December 30, 2009
By Kirk Mitchell, The Denver Post
A federal appeals court ruling restricting the lawful use of Tasers may also persuade local police to limit their deployment of the devices, attorneys and police say.
The 9th U.S. Circuit Court of Appeals issued a ruling Monday limiting police use of Tasers against people who are posing no immediate threat and may be mentally ill.
The ruling will have a limited advisory effect on Colorado, which is within the jurisdiction of the 10th U.S. Circuit Court of Appeals. But, when combined with a previous warning from the maker of Tasers about the potential for the devices to cause what the company called "adverse cardiac events," some police departments are now rethinking their widespread use.
"How effective are Tasers going to be if they are so restricted in their use?" Boulder Police Chief Mark Beckner said Tuesday. "That's what we're grappling with around the country."
The court, which handles appeals in nine Western states and Guam, ruled in the case of a man named Carl Bryan, who was hit with a Taser by Coronado, Calif., police Officer Brian McPherson while Bryan was having what the court called "a tantrum" after a traffic stop. But, the court noted, Bryan did not threaten the officer or advance toward him, making use of the Taser excessive force under the U.S. Constitution's Fourth Amendment.
"Officer McPherson's desire to quickly and decisively end an unusual and tense situation is understandable," the court wrote. "His chosen method for doing so violated Bryan's constitutional right to be free from excessive force."
Civil-liberties advocates seized on the ruling as a milestone in the debate over "less-than-lethal" police tactics such as batons, pepper spray and Tasers.
"I think police departments should take a significant note," said Mark Silverstein, legal director of the American Civil Liberties Union in Denver. "The decision takes into account the serious potential threat of injury (of using Tasers)."
Boulder ACLU chairman Judd Golden agreed.
"It's getting national attention," Golden said. "We hope this will be another signal for police to re-evaluate their policies."
In a statement released by Taser International, which manufactures the Taser, spokesman Steve Tuttle said the California ruling applies only to that case.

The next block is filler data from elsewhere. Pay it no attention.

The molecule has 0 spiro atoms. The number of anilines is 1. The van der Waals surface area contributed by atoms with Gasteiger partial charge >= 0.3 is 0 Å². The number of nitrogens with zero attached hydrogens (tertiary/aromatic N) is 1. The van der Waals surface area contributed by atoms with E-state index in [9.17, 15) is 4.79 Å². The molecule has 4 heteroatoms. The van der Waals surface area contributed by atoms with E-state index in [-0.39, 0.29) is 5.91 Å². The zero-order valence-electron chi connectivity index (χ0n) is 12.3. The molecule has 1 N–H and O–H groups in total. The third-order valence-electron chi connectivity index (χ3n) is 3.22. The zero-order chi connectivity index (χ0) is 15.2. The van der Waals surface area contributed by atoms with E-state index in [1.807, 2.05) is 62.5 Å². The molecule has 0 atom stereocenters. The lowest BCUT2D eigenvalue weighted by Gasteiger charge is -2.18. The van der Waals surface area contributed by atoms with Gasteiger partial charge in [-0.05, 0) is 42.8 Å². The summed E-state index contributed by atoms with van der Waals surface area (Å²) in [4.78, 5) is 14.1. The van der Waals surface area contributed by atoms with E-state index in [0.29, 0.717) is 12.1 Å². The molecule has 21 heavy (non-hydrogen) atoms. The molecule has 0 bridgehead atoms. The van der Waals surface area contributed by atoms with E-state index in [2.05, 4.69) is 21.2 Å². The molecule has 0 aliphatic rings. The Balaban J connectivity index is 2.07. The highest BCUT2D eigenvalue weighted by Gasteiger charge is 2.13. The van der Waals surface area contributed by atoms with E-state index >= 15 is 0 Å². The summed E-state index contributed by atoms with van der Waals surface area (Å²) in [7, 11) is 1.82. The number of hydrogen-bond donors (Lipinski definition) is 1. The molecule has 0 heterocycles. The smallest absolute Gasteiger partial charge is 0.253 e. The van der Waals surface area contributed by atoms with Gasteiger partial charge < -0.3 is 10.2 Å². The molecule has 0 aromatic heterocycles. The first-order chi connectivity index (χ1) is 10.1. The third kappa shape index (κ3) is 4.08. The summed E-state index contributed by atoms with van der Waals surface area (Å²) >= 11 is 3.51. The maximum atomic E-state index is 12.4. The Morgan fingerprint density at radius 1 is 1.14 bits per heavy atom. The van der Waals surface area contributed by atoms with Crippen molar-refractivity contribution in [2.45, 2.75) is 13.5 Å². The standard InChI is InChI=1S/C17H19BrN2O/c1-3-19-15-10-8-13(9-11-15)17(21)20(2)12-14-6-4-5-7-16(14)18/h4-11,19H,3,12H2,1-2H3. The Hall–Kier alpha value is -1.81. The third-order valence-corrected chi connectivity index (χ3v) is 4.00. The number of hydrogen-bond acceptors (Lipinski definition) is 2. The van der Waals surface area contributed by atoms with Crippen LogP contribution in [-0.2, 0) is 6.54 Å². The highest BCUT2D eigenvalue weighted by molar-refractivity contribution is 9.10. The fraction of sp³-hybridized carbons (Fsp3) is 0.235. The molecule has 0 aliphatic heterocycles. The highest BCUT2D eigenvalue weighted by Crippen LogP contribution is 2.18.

"The court's holding does not establish any new law for use of a TASER device," Tuttle said in an e-mail message.
Tasers deliver an electric charge in order to subdue a person as an alternative to gunfire. They have been controversial, connected to at least six deaths in Colorado and hundreds of deaths across the country.
The ACLU took Boulder police to task in the summer after an officer allegedly fired a Taser in the back of the arm and the face of a mentally disabled man, who had walked away from a caretaker.
Like the California case, the officer could have called for backup to subdue the nonthreatening man, Golden said.
"This was a person who was clearly mentally impaired," he said.
But the officer had several warnings that the man was a physical threat to her and the community and he had to be subdued immediately, Beckner said. "Would you rather the person be struck by a metal baton?" he asked.
A factor that had a more immediate impact on Boulder policy than the out-of-state court decision was an Oct. 15 training bulletin by Taser International, Beckner said. The company advised police agencies not to shoot its stun guns at a suspect's chest in order to manage risk. Now, Boulder officers aim elsewhere on the body.
"The problem is, it's not always easy to hit people where you want when they are moving," he said.
Police in Denver and Aurora did not return calls for comment.
WELCOME to TRUTH ... not TASERS
Wednesday, December 30, 2009
December 30, 2009